Here it is bent up into position.

 

attachicon.gifIMG_20150713_161555518.jpg

 

I then mounted the LED into the bracket. I got this LED from a local electronics shop. It is a blue 12vdc LED with an 8mm body and will work great for this application.

 

 

Then added heatshrink to the individual wires

 

 

 

and to the whole thing

 

 

 

The trick here is to find a 12vdc source that is switched so your light does not stay on even when the bike is off. After poking around a bit, I found a spare plug that was hanging from the double bracket you see in the background.

 

 

 

After measuring, I found that 2 of the 4 pins were switched and gave me 11vdc. I made a quick test to see if there were any problems using this source. Everything worked great and I was able to run a small drill bit through the rubber plug on the connector so that it is sealed.

 

attachicon.gifIMG_20150713_182228393.jpg

 

I am fortunate that I work with electrical and electronic equipment every day, so I had a crimp on connector that I could terminate the wire with and fit it within the plug itself. I guess I forgot to take a picture of that before I buttoned it all up, but you get the idea.

 

I then got under the gas tank and found this plug.

 

 

 

As you can see, I have already removed the diode from the plug and removed the spade connector from the body of the connector. I ran my other wire from the LED to this plug and soldered it to the light blue (schematics call it Sky blue). To get this out of the connector, you have to use a very small screwdriver or pick to push the tab down on it to get it out of the connector housing.

 

Once that is all done, redress all your wires to their proper locations and reassemble everything. Here is the finished result.

 

 

What do you think?


Edited by taddow, July 29, 2015 - 03:52 PM.


  • toten

Posted July 31, 2015 - 07:50 AM

#7

Hmm, I might look into doing this to my 03. Might be nice to have a neutral light. 



  • Texas2Smoker

Posted July 31, 2015 - 08:37 AM

#8

This is cool. Thanks for posting it up man.

  • wizbangdoodle

Posted July 31, 2015 - 10:32 AM

#9

I may have to go to a tougher led. My light quit working last week half way through my ride.

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  • taddow

Posted September 23, 2015 - 07:34 AM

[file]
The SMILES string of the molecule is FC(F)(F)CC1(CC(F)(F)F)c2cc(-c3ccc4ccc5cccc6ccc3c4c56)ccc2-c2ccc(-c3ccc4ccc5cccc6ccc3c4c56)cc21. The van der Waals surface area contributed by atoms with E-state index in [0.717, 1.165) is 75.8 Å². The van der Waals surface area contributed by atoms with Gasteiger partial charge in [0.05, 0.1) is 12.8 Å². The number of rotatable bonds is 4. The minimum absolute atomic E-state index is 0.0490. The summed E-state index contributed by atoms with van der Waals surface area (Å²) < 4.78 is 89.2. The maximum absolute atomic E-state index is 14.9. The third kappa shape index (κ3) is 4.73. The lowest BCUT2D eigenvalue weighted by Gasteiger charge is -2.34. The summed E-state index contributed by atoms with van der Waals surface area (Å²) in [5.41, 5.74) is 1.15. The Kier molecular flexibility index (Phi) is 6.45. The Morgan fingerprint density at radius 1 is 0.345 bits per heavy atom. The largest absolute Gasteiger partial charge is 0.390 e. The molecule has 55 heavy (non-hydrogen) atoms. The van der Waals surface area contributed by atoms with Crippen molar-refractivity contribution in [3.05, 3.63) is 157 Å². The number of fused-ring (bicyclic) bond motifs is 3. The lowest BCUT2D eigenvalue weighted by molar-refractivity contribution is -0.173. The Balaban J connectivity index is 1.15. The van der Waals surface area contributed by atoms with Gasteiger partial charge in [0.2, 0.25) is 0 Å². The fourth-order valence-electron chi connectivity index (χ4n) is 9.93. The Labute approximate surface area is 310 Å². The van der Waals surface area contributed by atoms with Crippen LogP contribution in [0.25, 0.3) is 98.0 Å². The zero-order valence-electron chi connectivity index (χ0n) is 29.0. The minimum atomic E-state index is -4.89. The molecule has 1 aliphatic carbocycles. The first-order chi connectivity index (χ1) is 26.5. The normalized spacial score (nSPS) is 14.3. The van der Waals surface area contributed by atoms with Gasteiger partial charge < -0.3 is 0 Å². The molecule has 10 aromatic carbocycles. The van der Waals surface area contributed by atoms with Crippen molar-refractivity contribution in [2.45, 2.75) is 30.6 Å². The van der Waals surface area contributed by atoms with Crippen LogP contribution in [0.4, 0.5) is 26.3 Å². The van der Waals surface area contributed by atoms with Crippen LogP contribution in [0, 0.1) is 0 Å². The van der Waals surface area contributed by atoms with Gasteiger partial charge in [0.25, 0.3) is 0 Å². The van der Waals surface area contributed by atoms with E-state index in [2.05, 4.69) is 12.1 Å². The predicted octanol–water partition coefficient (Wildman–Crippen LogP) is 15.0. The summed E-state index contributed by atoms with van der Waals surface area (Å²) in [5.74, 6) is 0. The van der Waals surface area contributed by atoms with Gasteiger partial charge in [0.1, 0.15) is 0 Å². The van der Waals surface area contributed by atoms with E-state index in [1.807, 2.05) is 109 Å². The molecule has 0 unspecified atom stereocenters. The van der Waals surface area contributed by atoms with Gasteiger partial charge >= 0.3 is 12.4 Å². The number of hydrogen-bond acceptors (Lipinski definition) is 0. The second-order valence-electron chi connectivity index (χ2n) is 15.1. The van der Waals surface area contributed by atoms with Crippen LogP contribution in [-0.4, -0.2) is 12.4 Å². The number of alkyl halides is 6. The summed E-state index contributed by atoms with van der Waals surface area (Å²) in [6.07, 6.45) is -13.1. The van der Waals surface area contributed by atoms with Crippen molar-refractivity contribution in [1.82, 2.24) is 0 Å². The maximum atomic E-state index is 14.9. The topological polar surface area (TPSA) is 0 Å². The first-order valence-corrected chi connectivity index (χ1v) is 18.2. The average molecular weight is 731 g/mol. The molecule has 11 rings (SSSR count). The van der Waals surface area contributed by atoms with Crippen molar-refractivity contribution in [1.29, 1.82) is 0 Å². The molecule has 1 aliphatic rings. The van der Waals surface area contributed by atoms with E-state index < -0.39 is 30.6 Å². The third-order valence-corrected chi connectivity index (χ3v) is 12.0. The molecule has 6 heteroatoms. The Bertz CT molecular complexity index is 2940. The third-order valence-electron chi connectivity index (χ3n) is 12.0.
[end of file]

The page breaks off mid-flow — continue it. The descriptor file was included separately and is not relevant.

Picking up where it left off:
#10

Thx Wiz. Nailed it!
ImageUploadedByThumper Talk1443022513.774206.jpg

  • wizbangdoodle

Posted September 23, 2015 - 06:11 PM

#11

Glad you like it.

 

I put a new LED in mine and I'm back in business.



  • WillieV

Posted September 24, 2015 - 03:54 AM

#12

Wizbangdoodle

I dono if its necessary but normally its good practice to put like a 100 ohm resistor in sieries with your led that should keep it going!



  • wizbangdoodle

Posted September 24, 2015 - 06:59 AM

#13

Wizbangdoodle

I dono if its necessary but normally its good practice to put like a 100 ohm resistor in sieries with your led that should keep it going!

 

The led's I used already had a resistor built in, so I don't think another one was necessary. It all depends on what the led is rated for.



  • jimmym

Posted January 29, 2016 - 10:45 AM

#14

I am fortunate that I work with electrical and electronic equipment every day, so I had a crimp on connector that I could terminate the wire with and fit it within the plug itself. I guess I forgot to take a picture of that before I buttoned it all up, but you get the idea.

 

Great post, thanks for the write-up! 

 

I'm attempting to do the same thing, but can't figure out which wiring connector to use that will terminate and fit into the plug. Would anyone be willing to share a close-up picture or part number?



  • wizbangdoodle

Posted January 29, 2016 - 01:43 PM

#15

Great post, thanks for the write-up!

I'm attempting to do the same thing, but can't figure out which wiring connector to use that will terminate and fit into the plug. Would anyone be willing to share a close-up picture or part number?


Not sure exactly what you are asking, but I'll try to help. Are you asking about the wiring behind the light or under the tank?

  • jimmym

Posted January 29, 2016 - 02:12 PM

#16

I'm asking about the connections behind the light. I unplugged the connector, and am trying to understand how you terminated the connection so I can plug in and complete the circuit.

  • wizbangdoodle

Posted January 29, 2016 - 05:29 PM

#17

I had some crimp pins that I used. I'll see if I can get the manufacturer name and source for you.

  • jimmym

Posted February 07, 2016 - 08:22 PM

#18

I had some crimp pins that I used. I'll see if I can get the manufacturer name and source for you.

 

Looking at parts on the following site, does the female flat pin with part # 12-0121 look like the correct part for the connector in the attached image?

http://www.partsnmor...roduct-12-0121\

 

IMG_20160129_104502.jpg


  • wizbangdoodle

Posted February 07, 2016 - 08:36 PM

#19

Looking at parts on the following site, does the female flat pin with part # 12-0121 look like the correct part for the connector in the attached image?
http://www.partsnmor...product-12-0121

attachicon.gifIMG_20160129_104502.jpg


Yes, 12-0120 and 12-121 are the male and female pins for that connector.